Adopt education systems that are successful

  • Education
  • Sunday, 09 Feb 2020

I REFER to the articles, “Teachers: No more u-turns on PPSMI and we’re on board” & “We’re not totally against it” (The Star, Feb 4).

Since the Prime Minister announced the reintroduction of the Teaching and Learning of Science and Maths in English policy (or better known by its Malay acronym, PPSMI), there has been numerous responses from practically all sectors: politicians in particular, educationists, academia, parents and even the man on the street.

My humble suggestion is that we should logically adopt whatever education system that has consistently been proven to be successful, using internationally recognised yardsticks such as the Programme for International Assessment (PISA), which is intended to measure and evaluate educational systems.

We don’t need rocket science to introduce a world class education for our country. Still we can seek the opinions of our local professors and education experts from our country’s universities. Only last year one public university was able to produce around 650 PhD graduates with doctorate degrees – a record number by any standard.

We just need to be realistic to get the best education system for our students. In this respect, Singapore’s education system has been consistently ranked among the best in the world. It has been benchmarked by many countries to successfully produce a society that is united as well as competitive to face whatever global challenges particularly in Science, Technology, Engineering and Mathematics (STEM) subjects, in order to prepare the younger generation for the Industrial Revolution (IR4) and digital world, especially in Artificial Intelligence (AI).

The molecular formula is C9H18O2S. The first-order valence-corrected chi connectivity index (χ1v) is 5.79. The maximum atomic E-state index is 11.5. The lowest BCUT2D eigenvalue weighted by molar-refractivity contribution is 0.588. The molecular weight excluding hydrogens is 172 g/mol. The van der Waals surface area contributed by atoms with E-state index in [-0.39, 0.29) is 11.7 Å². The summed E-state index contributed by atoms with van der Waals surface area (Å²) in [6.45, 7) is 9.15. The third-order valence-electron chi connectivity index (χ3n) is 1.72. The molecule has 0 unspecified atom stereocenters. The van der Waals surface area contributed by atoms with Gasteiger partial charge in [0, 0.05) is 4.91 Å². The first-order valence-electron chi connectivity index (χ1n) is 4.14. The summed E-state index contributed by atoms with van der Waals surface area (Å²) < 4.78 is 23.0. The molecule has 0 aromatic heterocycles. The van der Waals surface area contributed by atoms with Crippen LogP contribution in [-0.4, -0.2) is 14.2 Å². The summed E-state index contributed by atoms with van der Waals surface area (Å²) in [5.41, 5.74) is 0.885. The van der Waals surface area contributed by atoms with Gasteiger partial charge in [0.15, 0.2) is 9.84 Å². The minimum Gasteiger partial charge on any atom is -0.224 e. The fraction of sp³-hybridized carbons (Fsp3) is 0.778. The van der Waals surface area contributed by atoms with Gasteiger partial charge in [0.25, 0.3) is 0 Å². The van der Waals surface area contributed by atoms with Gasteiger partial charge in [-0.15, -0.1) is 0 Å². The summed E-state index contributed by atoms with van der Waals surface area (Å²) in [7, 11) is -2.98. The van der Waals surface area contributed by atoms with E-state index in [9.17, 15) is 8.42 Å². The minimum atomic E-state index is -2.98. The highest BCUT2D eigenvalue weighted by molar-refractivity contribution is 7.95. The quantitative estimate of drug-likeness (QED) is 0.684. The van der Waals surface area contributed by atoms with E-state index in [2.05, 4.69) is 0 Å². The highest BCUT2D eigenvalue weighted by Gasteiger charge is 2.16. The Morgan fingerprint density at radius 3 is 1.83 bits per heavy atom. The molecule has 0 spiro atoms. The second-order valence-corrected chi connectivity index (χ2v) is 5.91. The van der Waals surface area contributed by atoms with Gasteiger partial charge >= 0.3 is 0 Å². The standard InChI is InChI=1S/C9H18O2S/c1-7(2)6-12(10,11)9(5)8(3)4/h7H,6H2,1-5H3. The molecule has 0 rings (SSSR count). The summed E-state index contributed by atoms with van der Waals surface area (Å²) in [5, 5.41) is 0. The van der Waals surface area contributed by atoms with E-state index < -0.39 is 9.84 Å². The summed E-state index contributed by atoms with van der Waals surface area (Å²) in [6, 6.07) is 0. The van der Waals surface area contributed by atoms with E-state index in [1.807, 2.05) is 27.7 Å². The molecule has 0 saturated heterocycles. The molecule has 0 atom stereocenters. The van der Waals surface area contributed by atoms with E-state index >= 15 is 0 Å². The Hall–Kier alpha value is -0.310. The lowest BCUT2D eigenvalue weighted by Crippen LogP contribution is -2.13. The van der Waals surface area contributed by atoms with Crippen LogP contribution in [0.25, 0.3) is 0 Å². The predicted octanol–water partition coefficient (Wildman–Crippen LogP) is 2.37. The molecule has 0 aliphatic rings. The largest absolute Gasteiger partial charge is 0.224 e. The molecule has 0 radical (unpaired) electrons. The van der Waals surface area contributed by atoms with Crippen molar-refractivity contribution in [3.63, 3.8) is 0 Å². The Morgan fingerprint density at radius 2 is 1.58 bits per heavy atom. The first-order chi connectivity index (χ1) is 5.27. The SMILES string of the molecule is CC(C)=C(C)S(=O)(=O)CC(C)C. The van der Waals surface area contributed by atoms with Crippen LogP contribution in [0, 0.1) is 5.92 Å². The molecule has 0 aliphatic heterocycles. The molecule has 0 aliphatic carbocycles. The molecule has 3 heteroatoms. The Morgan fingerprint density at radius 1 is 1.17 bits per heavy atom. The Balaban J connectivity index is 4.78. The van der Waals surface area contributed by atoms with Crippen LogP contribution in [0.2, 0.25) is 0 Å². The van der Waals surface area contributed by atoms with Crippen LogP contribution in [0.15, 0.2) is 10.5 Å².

Much as we would like to deny it, the fact remains that Singapore’s formula to success in education is largely due to adopting English as the medium of instruction in schools. Truly, it is not only a necessary step but it is also long overdue before our neighbouring countries catch up with us.

Since independence till the mid 1970s, we had embraced English medium schools. The Education Ministry then adopted Bahasa Melayu (BM) as the medium of instruction until today.

The authorities have fortunately allowed the setting up of independent and international schools that use English to teach all subjects except the vernacular languages. Sadly, these schools impose high fees which inevitably cater for the rich and upper middle classes. The rest who cannot afford these fees send their children to national schools, where BM is the medium of instruction.

Thankfully, our Prime Minister through his wisdom and experience has called for the return of PPSMI. We hope the Prime Minister will revive the English-medium schools so that everyone will benefit from it.

Under no circumstances is BM ignored. BM must remain a compulsory pass for any level of exams (UPSR, PT3 and SPM). In fact the grade should be raised to a credit as BM is an unshakable unifying force in our multi-racial and multi-religious nation.

Can English medium schools be set up under the umbrella of the national-type schools?:

Supposing the PM gives the green light, the English schools or national-type English-medium schools will surely be the preferred choice of most parents. I believe even many students from Chinese and Tamil vernacular schools will flock to these English-medium schools.

English schools, moreover, will invariably be our country’s main revenue earner, attracting students from neighbouring countries such as China, Japan and South Korea as well, which is a win-win end-game for all.



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